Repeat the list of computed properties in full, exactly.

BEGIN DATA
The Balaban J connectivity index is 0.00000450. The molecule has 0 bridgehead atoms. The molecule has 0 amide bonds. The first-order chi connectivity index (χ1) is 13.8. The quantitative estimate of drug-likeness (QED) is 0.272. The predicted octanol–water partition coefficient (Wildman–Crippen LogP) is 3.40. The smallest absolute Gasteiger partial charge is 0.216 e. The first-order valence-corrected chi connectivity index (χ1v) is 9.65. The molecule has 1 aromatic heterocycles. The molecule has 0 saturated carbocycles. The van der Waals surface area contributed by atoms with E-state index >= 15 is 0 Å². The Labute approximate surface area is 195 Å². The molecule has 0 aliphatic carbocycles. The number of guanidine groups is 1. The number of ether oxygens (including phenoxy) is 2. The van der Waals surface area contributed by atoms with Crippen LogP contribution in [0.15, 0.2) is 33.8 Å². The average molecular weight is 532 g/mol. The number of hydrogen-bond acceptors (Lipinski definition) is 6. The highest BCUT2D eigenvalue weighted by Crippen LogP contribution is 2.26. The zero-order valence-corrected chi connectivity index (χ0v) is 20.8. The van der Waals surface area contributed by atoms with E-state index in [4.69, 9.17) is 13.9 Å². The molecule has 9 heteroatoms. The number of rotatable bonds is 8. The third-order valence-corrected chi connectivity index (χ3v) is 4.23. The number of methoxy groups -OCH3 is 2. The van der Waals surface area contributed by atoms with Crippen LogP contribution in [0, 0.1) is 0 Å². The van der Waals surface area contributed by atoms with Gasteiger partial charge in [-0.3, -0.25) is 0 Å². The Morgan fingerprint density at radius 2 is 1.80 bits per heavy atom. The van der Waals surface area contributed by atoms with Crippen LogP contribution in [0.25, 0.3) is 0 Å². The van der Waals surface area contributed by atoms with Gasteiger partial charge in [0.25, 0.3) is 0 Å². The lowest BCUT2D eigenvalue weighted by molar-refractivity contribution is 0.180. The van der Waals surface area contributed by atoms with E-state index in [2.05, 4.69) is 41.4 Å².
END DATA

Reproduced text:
The Balaban J connectivity index is 0.00000450. The molecule has 0 bridgehead atoms. The molecule has 0 amide bonds. The first-order chi connectivity index (χ1) is 13.8. The quantitative estimate of drug-likeness (QED) is 0.272. The predicted octanol–water partition coefficient (Wildman–Crippen LogP) is 3.40. The smallest absolute Gasteiger partial charge is 0.216 e. The first-order valence-corrected chi connectivity index (χ1v) is 9.65. The molecule has 1 aromatic heterocycles. The molecule has 0 saturated carbocycles. The van der Waals surface area contributed by atoms with E-state index >= 15 is 0 Å². The Labute approximate surface area is 195 Å². The molecule has 0 aliphatic carbocycles. The number of guanidine groups is 1. The number of ether oxygens (including phenoxy) is 2. The van der Waals surface area contributed by atoms with Crippen LogP contribution in [0.15, 0.2) is 33.8 Å². The average molecular weight is 532 g/mol. The number of hydrogen-bond acceptors (Lipinski definition) is 6. The highest BCUT2D eigenvalue weighted by Crippen LogP contribution is 2.26. The zero-order valence-corrected chi connectivity index (χ0v) is 20.8. The van der Waals surface area contributed by atoms with E-state index in [4.69, 9.17) is 13.9 Å². The molecule has 9 heteroatoms. The number of rotatable bonds is 8. The third-order valence-corrected chi connectivity index (χ3v) is 4.23. The number of methoxy groups -OCH3 is 2. The van der Waals surface area contributed by atoms with Crippen LogP contribution in [0, 0.1) is 0 Å². The van der Waals surface area contributed by atoms with Gasteiger partial charge in [-0.3, -0.25) is 0 Å². The Morgan fingerprint density at radius 2 is 1.80 bits per heavy atom. The van der Waals surface area contributed by atoms with Crippen LogP contribution in [0.25, 0.3) is 0 Å². The van der Waals surface area contributed by atoms with Gasteiger partial charge in [0.25, 0.3) is 0 Å². The lowest BCUT2D eigenvalue weighted by molar-refractivity contribution is 0.180. The van der Waals surface area contributed by atoms with E-state index in [2.05, 4.69) is 41.4 Å².